Claire Dyer is free
Today Claire Dyer and her family found out that she had been released from her sectioning under the Mental Health Act, and will not have to return to the medium-secure unit to which she was sent on 1st August. Claire Dyer is a 20-year-old autistic woman who had been in an NHS learning disability unit in Swansea who had earlier fought off an attempt to transfer her to St Andrew’s hospital in Northampton; the unit she spent more than two months in was near Brighton, which was even further from her home than Northampton. She had been on extended leave from the hospital for the past three weeks and was due to return for an MHA tribunal this Wednesday. This will now not be necessary. (There is an update from Claire’s mother here.
Someone on one of the Facebook groups where these issues are discussed asked what the Brighton unit did differently. I responded that it was not Brighton that did something differently but the unit in Swansea that she had come from: it was they who misused the Mental Health Act for their own convenience, to try and transfer her to Northampton and later to Brighton without Claire or her family having the ability to prevent it. The Brighton unit management just did their jobs: they must have quickly identified Claire as someone whose condition was nothing like those of their normal clientele, who were women with serious mental illnesses or personality disorders, some of them sent there on hospital orders after convictions for serious offences including manslaughter. The unit also must have known that there was publicity surrounding Claire’s case and that her family and supporters were connected to other prominent campaigners who had had to fight the system on behalf of their autistic sons and daughters, some of whom had died, and that the unit and its corporate owners would have faced a blaze of hostile publicity if the same had happened to Claire.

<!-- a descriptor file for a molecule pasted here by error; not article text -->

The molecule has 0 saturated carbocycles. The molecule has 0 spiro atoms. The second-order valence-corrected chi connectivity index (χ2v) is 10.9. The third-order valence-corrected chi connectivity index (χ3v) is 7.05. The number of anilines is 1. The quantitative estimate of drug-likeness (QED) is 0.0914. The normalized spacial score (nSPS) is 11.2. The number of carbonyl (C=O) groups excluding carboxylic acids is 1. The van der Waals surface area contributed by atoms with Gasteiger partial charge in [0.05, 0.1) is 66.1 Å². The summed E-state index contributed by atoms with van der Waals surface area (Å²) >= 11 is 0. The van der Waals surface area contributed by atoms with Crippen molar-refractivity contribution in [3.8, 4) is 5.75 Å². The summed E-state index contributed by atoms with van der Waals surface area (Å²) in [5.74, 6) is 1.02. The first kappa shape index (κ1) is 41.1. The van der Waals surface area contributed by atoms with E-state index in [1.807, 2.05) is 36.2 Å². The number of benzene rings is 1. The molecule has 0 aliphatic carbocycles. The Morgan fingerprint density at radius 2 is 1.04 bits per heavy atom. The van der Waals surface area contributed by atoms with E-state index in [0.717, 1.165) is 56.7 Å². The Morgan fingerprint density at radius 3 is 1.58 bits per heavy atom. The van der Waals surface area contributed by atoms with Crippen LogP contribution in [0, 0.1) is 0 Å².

Nobody should be under the illusion that this unit is any model of good practice, despite a good CQC report (following a dreadful one a year earlier); local mental health outreach teams avoid placing people there, as it is expensive and there have been safeguarding concerns. In the first month after she arrived, Claire was only allowed to see her family in the unit’s visiting room, and only for two hours at a time. While Claire was used to talking to her family over FaceTime before going there (which was essential as her sister is deaf), her iPad was taken away and, despite promising that Skype was available for these purposes, it took weeks to set up. The loom bands that were her main hobby before being moved were taken away as a supposed precaution against self-harm; she was not allowed crayons in her room unless she ate them. She was not allowed outdoors for several weeks; she was given grounds leave, but on the first occasion this was not passed on and so she did not get it; on other occasions it was cancelled because of meltdowns. After about a month there, she was allowed out with her family, but this too (including the first one) was sometimes cancelled for the same reason (and the family had to travel for five hours each way to see her). It was after these trips out began that the staff came to realise that the stories they had been told, among other things that she was not safe at home.